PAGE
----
DR: We're pretty thick-skinned, but I can appreciate what you're saying. I guess there is a standard, Susy Sunshine comes up and has a big smile or the perception of a smile and goes through the list of specials or what have you, and it is pretty standard. I've been out of it for about a year, but for the last 10 years I worked at Chuck Muer's Big Fish in Dearborn. Big restaurateur in the Detroit area. Fifteen years ago, don't hold me to that, but roughly around fifteen years ago, he and his wife and another couple were on their craft in the Atlantic Ocean, tried to outrun a tropical storm and didn't make it. They've never been found. And after the appropriate length of time, the family directed the sale of the company. We were bought by a couple of other corporations and when it was no longer the family business, it was like, Here's your script! And I would imagine at a lot of the places, the corporate entities like a Friday's or a Bennigan's or an Olive Garden, Red Lobster, this is what they say. This is what you have to do. I never liked saying my name. I hadn't written down an order for the last five years I worked. You know the orders weren't that complicated. And the company that bought us, that was part of procedure: you write down the order, you read it back to them, no matter how small ...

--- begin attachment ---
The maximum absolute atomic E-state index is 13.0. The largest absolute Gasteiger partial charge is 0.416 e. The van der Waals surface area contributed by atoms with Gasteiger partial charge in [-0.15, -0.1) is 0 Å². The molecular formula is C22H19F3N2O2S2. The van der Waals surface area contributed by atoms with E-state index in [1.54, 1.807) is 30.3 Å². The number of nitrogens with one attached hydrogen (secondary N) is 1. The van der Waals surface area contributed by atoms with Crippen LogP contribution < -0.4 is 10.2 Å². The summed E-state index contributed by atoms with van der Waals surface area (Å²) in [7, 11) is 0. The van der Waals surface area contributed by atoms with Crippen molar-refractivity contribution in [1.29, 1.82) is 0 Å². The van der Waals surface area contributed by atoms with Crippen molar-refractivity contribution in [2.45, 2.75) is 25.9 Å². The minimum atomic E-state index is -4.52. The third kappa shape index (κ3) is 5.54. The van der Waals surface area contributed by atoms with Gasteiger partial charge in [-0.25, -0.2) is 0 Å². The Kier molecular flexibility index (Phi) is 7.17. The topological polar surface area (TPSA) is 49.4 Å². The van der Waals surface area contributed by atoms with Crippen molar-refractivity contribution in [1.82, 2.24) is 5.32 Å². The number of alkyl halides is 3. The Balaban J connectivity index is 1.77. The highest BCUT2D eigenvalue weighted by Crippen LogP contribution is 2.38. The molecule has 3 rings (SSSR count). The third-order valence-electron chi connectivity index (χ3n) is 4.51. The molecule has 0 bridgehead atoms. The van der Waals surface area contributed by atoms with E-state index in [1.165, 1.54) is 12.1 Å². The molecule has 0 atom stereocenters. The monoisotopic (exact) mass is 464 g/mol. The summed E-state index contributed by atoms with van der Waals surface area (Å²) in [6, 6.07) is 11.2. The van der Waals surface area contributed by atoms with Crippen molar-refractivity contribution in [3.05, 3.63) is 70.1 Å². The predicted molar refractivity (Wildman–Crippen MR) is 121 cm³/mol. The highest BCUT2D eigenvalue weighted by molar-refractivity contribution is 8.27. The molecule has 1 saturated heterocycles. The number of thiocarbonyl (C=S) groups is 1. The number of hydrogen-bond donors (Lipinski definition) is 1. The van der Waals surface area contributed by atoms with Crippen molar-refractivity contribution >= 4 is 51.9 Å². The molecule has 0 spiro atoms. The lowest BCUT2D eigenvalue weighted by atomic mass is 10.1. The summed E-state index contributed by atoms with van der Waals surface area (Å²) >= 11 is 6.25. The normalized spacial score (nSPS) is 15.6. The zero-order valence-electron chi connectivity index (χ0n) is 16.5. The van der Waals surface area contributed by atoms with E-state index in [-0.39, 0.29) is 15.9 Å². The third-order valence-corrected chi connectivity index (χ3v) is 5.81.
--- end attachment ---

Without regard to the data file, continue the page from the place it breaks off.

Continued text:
HD: ... and confirm?
DR: And confirm. And if you think about it, logically, it does erase the opportunity for errors. That's just not how I did it. And there were other people who didn't do it that way, you know? But yeah, there's many things other than just the greeting that are company policy. And I can see how that would grate on you, because it's not individualized.
HD: As a diner, I have to say, I don't necessarily mind errors. On occasion, I've said, Oh, this isn't at all what I ordered, but I don't know, looks pretty good, it's something I wouldn't have otherwise even tried ... unless it's something I know I don't like. So if they bring me a vegetable plate and I was looking for the steak, then I'm going to say, Excuse me, but this isn't what I ordered.
HD: Or even minor things, that might be slightly different from what you expected, my inclination is to say, Oh well, this is the world telling me: Dave, here's something you need to try. Maybe I'm just too easy to please.
DR: That's funny. Just from that, you're on your way to becoming a server or bartender's dream. Because there are people who are completely the opposite.